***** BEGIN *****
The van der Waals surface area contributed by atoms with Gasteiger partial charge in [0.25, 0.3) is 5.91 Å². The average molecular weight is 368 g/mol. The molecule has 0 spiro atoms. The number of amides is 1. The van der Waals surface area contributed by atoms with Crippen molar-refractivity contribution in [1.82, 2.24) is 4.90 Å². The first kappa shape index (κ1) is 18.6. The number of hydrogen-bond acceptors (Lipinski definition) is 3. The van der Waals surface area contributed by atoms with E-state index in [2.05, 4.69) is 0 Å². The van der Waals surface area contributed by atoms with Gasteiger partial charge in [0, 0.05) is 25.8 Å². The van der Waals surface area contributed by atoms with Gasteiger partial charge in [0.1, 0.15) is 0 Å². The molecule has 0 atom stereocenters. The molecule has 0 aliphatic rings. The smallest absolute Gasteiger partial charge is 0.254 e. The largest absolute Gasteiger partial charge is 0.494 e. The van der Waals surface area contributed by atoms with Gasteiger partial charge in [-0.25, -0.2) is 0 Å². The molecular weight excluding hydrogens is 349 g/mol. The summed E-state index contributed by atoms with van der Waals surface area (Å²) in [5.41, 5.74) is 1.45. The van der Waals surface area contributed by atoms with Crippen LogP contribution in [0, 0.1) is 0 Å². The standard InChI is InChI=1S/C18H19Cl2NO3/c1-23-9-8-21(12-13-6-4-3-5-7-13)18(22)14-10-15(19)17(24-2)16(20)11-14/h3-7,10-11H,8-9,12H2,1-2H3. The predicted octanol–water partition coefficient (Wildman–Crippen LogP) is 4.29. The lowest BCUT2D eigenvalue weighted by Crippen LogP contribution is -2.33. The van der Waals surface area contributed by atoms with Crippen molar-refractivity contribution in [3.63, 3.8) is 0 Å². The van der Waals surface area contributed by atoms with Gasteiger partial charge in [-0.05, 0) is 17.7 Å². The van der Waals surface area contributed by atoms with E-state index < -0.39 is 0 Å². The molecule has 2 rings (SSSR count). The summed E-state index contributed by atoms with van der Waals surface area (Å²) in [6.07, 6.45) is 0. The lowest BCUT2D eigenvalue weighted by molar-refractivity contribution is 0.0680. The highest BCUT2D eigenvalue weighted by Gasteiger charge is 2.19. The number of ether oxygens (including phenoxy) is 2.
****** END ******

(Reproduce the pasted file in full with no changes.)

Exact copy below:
The van der Waals surface area contributed by atoms with Gasteiger partial charge in [0.25, 0.3) is 5.91 Å². The average molecular weight is 368 g/mol. The molecule has 0 spiro atoms. The number of amides is 1. The van der Waals surface area contributed by atoms with Crippen molar-refractivity contribution in [1.82, 2.24) is 4.90 Å². The first kappa shape index (κ1) is 18.6. The number of hydrogen-bond acceptors (Lipinski definition) is 3. The van der Waals surface area contributed by atoms with E-state index in [2.05, 4.69) is 0 Å². The van der Waals surface area contributed by atoms with Gasteiger partial charge in [0, 0.05) is 25.8 Å². The van der Waals surface area contributed by atoms with Gasteiger partial charge in [0.1, 0.15) is 0 Å². The molecule has 0 atom stereocenters. The molecule has 0 aliphatic rings. The smallest absolute Gasteiger partial charge is 0.254 e. The largest absolute Gasteiger partial charge is 0.494 e. The van der Waals surface area contributed by atoms with Gasteiger partial charge in [-0.25, -0.2) is 0 Å². The molecular weight excluding hydrogens is 349 g/mol. The summed E-state index contributed by atoms with van der Waals surface area (Å²) in [5.41, 5.74) is 1.45. The van der Waals surface area contributed by atoms with Crippen LogP contribution in [0, 0.1) is 0 Å². The standard InChI is InChI=1S/C18H19Cl2NO3/c1-23-9-8-21(12-13-6-4-3-5-7-13)18(22)14-10-15(19)17(24-2)16(20)11-14/h3-7,10-11H,8-9,12H2,1-2H3. The predicted octanol–water partition coefficient (Wildman–Crippen LogP) is 4.29. The lowest BCUT2D eigenvalue weighted by Crippen LogP contribution is -2.33. The van der Waals surface area contributed by atoms with Crippen molar-refractivity contribution in [3.63, 3.8) is 0 Å². The van der Waals surface area contributed by atoms with Gasteiger partial charge in [-0.05, 0) is 17.7 Å². The van der Waals surface area contributed by atoms with E-state index < -0.39 is 0 Å². The molecule has 2 rings (SSSR count). The summed E-state index contributed by atoms with van der Waals surface area (Å²) in [6.07, 6.45) is 0. The lowest BCUT2D eigenvalue weighted by molar-refractivity contribution is 0.0680. The highest BCUT2D eigenvalue weighted by Gasteiger charge is 2.19. The number of ether oxygens (including phenoxy) is 2.